Grandma Marie (her voice a bit more shrill): Daddy, I told you to take the garbage out to the trash can! Now get out of that chair and do it!

Grandpa Carl (still does not respond)

Grandma Marie (turning to Carla): He never listens to me! Every time I tell him to do something he just ignores me!

Carla: I don’t think he can hear you, Grandma. He’s pretty far away and the tv is going.

Grandma Marie (comes into the living room, behind Grandpa Carl, trying to remain calm): Daddy, I asked you to take the garbage out to the trash can. Now please get out of that chair and do it.

Grandpa Carl (noticing Grandma, turns around, then turns and looks at Bob with a confused expression on his face)

Bob (calmly): She would like you to take the garbage to the trash can.

Grandpa Carl: Oh, OK. (he gets up and heads to the kitchen to get the garbage)

Grandma Marie (now furious, screaming at Grandpa): You’ll listen to him, but you won’t listen to me! I don’t know why I have put up with you for the past  years!

Grandpa Carl (calmly heads to the kitchen to get the garbage, confused by Grandma’s frustration)

Questions

. What is the general purpose of the sensory nervous system and the specific purpose of the auditory system?

. Trace the path of sound from the outer ear to interpretation by the brain, detailing what happens at each step in the pathway.

. What are the environmental factors that might have prevented Grandpa Carl from hearing Grandma Marie?

. Why was Bob able to hear Grandma Marie when Grandpa Carl could not.

“Why Does Grandpa Ignore Grandma? A Case Study in Hearing Loss” by Timson & Zimmerman Page 

Part II—The Check-Up After thinking about the information provided by Professor Wilson in class Carla decided to go to Wisconsin during spring break and take Grandpa Carl, who was now , to an audiologist to look into his condition. She knew she might have some trouble with Grandma Marie because she was not at all convinced that Grandpa had anything wrong with him. In her mind, Grandpa just did not pay attention to her when she was talking to him. Carla remembered her mother suggesting to Grandma at Christmas that she take Grandpa to a doctor to check his hearing. “He doesn’t have any hearing problems. He just won’t listen to me. Selective hearing loss is what I call it. Besides, doctors never really do anything for you other than tell you what you already know and take your money; I have no use for them,” Grandma had said.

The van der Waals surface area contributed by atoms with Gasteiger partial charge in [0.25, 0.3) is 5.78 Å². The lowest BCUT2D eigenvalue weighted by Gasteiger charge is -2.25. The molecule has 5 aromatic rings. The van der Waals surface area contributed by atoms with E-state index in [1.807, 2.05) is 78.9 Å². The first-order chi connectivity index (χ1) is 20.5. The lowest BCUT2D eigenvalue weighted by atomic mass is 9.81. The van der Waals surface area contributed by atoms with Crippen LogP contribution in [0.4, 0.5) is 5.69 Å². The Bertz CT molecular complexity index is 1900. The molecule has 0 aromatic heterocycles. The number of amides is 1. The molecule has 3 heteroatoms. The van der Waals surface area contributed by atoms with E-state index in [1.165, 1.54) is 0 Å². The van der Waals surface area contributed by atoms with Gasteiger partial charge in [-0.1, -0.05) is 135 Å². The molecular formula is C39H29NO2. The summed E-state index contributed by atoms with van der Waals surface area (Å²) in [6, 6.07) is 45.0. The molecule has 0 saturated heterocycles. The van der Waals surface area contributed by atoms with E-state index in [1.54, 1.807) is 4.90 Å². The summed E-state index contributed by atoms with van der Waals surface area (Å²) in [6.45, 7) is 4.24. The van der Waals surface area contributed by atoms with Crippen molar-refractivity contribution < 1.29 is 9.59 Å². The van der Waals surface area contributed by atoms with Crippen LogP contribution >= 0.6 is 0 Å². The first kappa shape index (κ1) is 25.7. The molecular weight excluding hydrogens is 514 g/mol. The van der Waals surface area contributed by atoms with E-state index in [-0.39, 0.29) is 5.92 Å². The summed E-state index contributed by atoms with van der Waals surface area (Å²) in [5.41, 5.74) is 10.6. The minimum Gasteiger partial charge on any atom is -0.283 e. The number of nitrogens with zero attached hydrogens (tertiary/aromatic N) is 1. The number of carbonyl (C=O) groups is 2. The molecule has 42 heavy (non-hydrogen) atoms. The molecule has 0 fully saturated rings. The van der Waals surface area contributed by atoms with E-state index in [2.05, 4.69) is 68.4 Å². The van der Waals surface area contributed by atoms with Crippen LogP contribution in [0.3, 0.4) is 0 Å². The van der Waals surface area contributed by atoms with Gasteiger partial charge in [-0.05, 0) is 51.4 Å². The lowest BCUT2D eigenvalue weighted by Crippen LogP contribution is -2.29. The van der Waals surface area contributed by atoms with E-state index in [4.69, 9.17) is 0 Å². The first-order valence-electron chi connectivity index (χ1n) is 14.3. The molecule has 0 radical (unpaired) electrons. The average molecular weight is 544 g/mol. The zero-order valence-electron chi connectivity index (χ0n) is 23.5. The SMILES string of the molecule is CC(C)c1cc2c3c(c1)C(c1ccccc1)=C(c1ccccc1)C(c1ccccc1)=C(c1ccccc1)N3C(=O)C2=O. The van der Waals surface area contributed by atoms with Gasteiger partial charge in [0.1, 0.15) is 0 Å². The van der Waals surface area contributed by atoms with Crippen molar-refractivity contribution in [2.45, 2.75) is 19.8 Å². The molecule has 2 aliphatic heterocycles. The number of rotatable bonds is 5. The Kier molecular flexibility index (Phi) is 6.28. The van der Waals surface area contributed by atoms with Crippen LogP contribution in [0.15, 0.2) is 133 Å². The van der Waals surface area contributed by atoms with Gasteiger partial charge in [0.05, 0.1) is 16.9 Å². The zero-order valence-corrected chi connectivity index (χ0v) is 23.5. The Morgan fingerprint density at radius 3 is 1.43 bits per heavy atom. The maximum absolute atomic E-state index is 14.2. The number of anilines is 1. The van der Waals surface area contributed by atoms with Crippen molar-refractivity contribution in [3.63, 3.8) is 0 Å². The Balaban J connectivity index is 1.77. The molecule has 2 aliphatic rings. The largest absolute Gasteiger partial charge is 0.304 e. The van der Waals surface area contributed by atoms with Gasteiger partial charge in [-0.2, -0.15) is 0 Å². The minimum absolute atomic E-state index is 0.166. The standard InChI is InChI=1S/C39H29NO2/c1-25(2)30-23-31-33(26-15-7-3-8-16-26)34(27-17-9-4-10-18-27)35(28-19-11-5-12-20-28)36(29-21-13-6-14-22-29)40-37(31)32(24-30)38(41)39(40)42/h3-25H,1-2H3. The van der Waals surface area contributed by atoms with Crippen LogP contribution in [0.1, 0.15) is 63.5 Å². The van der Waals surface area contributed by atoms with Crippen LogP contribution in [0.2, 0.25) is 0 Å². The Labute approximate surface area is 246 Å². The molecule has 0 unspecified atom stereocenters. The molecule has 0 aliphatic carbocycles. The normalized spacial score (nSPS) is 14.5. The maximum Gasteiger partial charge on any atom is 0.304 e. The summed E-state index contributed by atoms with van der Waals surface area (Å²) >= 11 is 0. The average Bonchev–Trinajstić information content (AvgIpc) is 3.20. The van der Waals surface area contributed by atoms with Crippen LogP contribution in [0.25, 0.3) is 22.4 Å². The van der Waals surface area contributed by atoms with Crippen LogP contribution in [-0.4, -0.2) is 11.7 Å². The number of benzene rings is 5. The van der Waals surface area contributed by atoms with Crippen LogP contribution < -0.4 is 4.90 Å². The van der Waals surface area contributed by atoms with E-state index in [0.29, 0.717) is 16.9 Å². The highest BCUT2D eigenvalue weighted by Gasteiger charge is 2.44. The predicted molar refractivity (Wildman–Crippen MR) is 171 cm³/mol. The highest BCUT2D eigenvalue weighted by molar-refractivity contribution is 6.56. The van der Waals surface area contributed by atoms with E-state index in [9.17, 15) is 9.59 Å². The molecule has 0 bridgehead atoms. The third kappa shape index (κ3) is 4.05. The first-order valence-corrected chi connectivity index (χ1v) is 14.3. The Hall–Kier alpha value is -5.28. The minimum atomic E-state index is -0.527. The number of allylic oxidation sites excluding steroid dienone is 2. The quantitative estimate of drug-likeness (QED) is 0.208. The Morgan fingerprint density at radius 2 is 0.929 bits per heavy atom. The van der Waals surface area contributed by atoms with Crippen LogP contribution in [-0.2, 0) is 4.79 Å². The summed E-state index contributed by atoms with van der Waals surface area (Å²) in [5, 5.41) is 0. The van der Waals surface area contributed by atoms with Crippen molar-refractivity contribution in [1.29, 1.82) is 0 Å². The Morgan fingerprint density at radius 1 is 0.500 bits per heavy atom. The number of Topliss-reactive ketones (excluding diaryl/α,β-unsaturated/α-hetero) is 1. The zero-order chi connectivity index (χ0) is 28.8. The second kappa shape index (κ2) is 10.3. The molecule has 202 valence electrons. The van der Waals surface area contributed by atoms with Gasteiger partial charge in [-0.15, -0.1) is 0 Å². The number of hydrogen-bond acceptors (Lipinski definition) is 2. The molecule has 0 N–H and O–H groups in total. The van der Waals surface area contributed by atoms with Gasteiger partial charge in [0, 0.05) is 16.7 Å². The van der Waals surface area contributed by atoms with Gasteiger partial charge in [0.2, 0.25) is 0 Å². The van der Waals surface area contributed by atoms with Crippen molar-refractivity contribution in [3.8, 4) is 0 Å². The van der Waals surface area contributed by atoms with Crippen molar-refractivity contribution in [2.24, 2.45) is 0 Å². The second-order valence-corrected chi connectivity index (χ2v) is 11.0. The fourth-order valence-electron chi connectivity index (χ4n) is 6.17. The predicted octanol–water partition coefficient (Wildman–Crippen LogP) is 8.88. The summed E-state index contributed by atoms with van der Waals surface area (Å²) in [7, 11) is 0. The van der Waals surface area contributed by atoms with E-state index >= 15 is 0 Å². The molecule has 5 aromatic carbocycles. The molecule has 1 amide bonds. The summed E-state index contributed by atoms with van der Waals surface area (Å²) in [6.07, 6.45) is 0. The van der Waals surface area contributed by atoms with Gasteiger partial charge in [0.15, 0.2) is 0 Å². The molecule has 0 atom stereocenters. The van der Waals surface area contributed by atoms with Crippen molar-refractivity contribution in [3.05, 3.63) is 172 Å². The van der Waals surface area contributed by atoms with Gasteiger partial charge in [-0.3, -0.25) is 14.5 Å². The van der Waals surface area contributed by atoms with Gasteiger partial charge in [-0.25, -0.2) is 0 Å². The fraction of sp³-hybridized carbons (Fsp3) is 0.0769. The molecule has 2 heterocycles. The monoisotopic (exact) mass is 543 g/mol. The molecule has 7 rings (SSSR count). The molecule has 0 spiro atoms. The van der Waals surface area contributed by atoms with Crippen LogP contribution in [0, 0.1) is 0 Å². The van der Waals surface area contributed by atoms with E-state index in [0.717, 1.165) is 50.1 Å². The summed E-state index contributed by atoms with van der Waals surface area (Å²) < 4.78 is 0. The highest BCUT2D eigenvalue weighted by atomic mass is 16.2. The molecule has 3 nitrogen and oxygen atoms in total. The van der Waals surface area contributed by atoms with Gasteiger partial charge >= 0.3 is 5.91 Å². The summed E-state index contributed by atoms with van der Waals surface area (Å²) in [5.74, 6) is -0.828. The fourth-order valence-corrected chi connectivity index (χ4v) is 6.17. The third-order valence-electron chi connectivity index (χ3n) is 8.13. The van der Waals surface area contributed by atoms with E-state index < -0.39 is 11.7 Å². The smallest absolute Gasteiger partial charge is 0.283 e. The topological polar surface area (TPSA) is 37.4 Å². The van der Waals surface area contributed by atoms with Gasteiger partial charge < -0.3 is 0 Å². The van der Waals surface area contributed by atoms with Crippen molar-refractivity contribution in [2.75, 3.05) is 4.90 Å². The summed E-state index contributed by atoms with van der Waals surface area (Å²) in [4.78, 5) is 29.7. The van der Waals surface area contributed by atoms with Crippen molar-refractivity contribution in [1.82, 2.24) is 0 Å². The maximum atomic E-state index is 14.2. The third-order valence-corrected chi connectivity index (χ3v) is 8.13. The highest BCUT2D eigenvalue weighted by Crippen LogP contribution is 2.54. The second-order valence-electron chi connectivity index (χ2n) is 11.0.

Carla called her mother and told her what she had discovered in class and that she would like to take Grandpa Carl to an audiologist to see if there was anything they could do for him. Kathy knew her mother would have difficulty with her father going to the doctor, but after  years she had learned how to handle her mother. “You set up an appointment for Grandpa and I’ll deal with your grandmother, but whatever you do, don’t tell either of them what we are up to,” she told Carla.

Two days later Carla and her mother were making the trip north to the farm and house they both loved. Tey arrived late on Saturday evening and within an hour Kathy had the fireplace blazing. While Grandpa stared at the fire, mother, daughter, and granddaughter had a wonderful conversation catching up on all that had happened since they were together at Christmas.

“Mom, could you take me over to Menominee to see the place where you grew up and to visit Grandma and Grandpa’s graves?” Kathy asked her mother at breakfast on Wednesday morning. “Carla has some studying to do and I know Dad likes to take a late morning nap so I thought maybe we could spend the day together retracing my heritage.”